"Despite good faith efforts to reach a compromise and major concessions on our part, those opposed to the legislation were able to defeat progress on the bill. While efforts to reach consensus continue, I fear that the Congress will be unable to pass meaningful cybersecurity legislation this year," she wrote. "I believe the time has come for you to use your full authority to protect the U.S. economy and the networks we depend on from future cyber attack."
Jim Halpert, a data privacy lawyer at DLA Piper who has drafted several federal laws dealing with the Internet, says an executive order would likely be the first step towards additional cybersecurity legislation.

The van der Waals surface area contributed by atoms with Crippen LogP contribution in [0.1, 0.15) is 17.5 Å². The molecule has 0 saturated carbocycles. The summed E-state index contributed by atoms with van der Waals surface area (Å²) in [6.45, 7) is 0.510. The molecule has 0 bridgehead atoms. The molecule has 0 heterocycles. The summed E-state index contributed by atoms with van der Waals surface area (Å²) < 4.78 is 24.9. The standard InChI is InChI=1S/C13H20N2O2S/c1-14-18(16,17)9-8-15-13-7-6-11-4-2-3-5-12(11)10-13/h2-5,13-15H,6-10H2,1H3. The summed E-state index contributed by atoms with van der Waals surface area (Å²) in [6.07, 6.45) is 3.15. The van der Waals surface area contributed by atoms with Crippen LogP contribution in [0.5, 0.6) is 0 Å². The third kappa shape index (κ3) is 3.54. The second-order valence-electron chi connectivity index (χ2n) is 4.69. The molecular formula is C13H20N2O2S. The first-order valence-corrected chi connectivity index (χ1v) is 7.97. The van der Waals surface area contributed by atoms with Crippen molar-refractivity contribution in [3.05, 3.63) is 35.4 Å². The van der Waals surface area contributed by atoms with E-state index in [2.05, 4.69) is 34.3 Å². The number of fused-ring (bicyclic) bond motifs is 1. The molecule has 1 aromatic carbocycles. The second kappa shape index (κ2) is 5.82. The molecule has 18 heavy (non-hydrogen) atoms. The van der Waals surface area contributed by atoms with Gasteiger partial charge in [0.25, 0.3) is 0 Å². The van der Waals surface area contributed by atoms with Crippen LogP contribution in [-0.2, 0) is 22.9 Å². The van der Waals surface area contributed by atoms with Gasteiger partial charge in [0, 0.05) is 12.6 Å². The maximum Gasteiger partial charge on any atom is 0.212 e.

"There's been a stalemate on this for a long time in the Senate, and it appears there's a virtual certainty that Congress will not act this session," he says. "An order might shake things up so legislation moves through next year. This is the beginning of the conversation rather than the conclusion."
Jason Koebler is a science and technology reporter for U.S. News & World Report. You can follow him on Twitter or reach him at email@example.com
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